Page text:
What doctors are most likely to use patients’ personal electronic health records? Fewer than 1 in 2 are willing to. Those who most likely would include Hispanic physicians, doctors who practice in rural areas, those employed in hospitals, and surgeons.

As part of the HITECH Act included in the American Recovery and Reinvestment Act (ARRA) 0f 2009, U.S. physicians have the opportunity to receive a portion of the $20.8 billion carved out as incentive payments to those who adopt and “meaningfully use” electronic health records (EHRs).

Many EHRs include portals which allow patients to access a slice of their personal health information. Some patients create their own personal health records that might be as simple as an Excel spreadsheet or as robust as Kaiser Permanente’s My Health Manager or the VA’s MyHealtheVet.

The format of the personal health record (PHR) aside, researchers from the AMA, University of Chicago and the Markle Foundation wondered how willing physicians would be to use patients’ PHRs. The results of their survey are published in the February 2011 issue of Health Affairs.

The bottom line is that physicians’ willingness to connect with patients’ PHRs varies by the doctor’s gender, clinical specialty, race, geographic location, size of the practice, and whether they are already using an EHR. The chart details these findings by physician characteristic.

The physicians who would least likely embrace patients’ would most likely practice in suburban geographies, in solo or duo practices, be female, and be in primary care or pediatrics. And those who don’t use an EHR currently are much less likely to be unwilling to use a patient PHR.

Health Populi’s Hot Points: Physicians most willing to use PHRs tend to see PHRs as tools that empower patients “to participate in care.” At the same time, a majority of physicians most willing to use PHRs are also concerned that patients might omit important information in their PHR, that the PHRs might contain incorrect information, that they might be held liable for knowing all information in that PHR, and that the PHRs might lack sufficient privacy protections.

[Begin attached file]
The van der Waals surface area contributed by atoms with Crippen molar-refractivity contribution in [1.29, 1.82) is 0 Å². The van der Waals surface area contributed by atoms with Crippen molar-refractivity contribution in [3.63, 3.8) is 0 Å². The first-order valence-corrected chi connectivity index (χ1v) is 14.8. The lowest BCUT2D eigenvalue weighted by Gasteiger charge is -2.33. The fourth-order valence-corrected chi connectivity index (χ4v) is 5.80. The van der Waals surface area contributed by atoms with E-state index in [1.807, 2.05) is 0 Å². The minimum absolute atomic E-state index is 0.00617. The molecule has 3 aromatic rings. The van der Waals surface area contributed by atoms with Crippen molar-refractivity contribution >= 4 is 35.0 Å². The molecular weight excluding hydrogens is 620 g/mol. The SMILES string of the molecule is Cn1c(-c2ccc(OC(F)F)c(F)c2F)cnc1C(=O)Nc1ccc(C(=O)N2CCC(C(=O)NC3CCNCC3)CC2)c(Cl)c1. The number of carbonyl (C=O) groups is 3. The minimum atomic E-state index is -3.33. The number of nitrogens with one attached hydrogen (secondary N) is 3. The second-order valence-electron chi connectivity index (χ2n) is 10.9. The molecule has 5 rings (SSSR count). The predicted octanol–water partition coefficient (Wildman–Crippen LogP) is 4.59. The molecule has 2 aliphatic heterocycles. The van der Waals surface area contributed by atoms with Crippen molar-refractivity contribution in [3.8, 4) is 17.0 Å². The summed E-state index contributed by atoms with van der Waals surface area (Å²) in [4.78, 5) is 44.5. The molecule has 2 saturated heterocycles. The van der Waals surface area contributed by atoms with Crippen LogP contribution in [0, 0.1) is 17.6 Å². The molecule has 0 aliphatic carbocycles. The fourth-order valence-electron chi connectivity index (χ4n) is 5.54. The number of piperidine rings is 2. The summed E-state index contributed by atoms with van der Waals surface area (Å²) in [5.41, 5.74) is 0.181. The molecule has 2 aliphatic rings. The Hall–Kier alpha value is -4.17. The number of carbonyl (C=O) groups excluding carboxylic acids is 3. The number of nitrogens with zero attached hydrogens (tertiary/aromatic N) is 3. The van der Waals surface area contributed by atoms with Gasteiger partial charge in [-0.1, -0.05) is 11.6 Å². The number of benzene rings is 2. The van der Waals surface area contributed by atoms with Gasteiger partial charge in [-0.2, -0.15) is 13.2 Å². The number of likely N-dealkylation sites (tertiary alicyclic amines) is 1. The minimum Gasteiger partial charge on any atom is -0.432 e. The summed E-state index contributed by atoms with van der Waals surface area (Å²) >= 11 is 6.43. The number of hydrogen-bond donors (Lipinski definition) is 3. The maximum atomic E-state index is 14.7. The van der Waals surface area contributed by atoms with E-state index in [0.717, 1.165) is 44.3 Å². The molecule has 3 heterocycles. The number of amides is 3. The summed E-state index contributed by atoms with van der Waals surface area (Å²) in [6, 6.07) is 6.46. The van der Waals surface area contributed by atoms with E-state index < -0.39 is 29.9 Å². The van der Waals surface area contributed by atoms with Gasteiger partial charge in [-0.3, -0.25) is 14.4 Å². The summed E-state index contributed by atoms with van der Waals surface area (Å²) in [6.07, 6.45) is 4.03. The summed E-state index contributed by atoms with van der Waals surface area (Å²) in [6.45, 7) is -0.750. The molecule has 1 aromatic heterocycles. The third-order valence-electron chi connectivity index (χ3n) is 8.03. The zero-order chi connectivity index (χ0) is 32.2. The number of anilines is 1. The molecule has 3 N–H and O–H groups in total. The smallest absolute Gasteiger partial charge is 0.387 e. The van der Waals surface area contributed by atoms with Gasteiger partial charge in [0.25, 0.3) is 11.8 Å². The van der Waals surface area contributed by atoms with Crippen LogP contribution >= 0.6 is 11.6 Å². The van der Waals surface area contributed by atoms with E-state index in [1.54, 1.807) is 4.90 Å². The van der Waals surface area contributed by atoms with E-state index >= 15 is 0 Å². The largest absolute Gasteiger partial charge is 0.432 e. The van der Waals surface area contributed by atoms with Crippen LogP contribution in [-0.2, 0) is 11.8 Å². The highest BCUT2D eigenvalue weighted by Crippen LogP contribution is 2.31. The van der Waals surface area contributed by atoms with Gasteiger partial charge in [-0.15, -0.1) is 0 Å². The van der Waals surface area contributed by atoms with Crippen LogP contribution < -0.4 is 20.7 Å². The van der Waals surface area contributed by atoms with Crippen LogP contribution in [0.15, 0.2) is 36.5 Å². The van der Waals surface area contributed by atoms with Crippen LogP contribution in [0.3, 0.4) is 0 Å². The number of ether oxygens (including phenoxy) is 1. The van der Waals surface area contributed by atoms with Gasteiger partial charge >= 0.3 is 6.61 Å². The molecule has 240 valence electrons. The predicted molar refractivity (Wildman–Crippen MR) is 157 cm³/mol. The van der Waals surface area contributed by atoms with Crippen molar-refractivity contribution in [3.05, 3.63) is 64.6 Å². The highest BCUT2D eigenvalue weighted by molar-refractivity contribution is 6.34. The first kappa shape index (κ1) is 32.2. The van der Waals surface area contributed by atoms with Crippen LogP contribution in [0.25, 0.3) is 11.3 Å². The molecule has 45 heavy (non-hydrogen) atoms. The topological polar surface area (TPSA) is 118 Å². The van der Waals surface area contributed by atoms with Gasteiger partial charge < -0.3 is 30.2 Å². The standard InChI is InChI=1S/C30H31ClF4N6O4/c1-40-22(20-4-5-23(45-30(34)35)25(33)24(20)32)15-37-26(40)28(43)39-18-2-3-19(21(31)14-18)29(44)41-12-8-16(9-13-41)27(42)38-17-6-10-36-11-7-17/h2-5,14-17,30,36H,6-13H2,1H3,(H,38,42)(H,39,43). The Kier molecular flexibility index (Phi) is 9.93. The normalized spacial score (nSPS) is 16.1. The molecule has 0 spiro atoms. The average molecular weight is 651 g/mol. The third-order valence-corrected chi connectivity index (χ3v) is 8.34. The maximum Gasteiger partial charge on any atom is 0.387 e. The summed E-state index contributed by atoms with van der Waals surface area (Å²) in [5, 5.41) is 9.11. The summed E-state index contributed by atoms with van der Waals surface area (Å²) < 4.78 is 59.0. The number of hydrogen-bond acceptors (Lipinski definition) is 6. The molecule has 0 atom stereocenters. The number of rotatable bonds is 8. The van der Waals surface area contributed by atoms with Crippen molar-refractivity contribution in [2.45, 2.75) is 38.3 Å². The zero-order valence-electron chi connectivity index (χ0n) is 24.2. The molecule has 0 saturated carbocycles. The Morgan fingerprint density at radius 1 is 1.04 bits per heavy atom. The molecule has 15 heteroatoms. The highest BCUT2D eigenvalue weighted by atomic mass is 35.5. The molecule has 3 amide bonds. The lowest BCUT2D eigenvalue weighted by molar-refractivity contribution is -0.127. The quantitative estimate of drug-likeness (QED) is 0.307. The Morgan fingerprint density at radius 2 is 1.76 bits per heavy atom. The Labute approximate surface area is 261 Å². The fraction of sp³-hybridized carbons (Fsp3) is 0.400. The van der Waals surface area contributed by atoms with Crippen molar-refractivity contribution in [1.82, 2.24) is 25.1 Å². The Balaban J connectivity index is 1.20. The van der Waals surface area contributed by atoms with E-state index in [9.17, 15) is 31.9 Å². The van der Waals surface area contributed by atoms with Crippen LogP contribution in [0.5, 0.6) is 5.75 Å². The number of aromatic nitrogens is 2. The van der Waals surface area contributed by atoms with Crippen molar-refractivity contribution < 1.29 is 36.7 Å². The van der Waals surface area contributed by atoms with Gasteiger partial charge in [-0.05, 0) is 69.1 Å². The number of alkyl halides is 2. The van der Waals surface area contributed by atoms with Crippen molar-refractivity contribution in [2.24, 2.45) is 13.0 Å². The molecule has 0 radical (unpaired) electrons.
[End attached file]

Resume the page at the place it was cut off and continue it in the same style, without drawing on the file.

Part of meaningful use under the first-year definition of MU for stimulus funding is that physicians who adopt EHRs begin to digitally communicate patients’ personal health information back to them. Doing so provides a key building block for participatory, connected health. As patients have access to “their numbers,” they can more fully participate in their own care, feeling more empowered and knowledgeable about their health status and the therapeutic regimens their clinicians may prescribe for them. This survey raises some key barriers preventing some physicians from the full embrace of digital data for patients’ use. Even the most EHR-experienced physicians remain unconvinced about the value of patients accessing their data — based on current experience. Physicians perceive the key risks in doing so involve privacy, accuracy and liability. The researchers rightly conclude that optimal benefit from personal health information sharing is in the partnership of doing so — that is, in the connection between patient and clinician.

3 Comments on Personal health records: will doctors connect?

T. Blanford said : Guest Report 12 years ago

I collect data from approx. 10 doctors in two states and from approx. 5 facilities. None communicate either with me or each other effectively. Each has their own form or standards for collecting even the simplest of information. My solution? Except for what I create, reports are scanned and transferred to my personal data server. I've never been able to get anything in electronic format. This mess has been going on for decades. Where are the standards? Even simple, agreed to formats for basic stuff would be a help.

Dan Munro said : Guest Report 12 years ago

Great post - and something we've been noticing as part of the larger failing of PHR's (Revolution Health, Google Health, MSFT, Dossia). Getting data into an electronic format is important - but does little to address issues of accuracy, trust and security. The partnership aspect is key - and that's getting harder to do when the average time spent on a patient encounter is now below 8 minutes.

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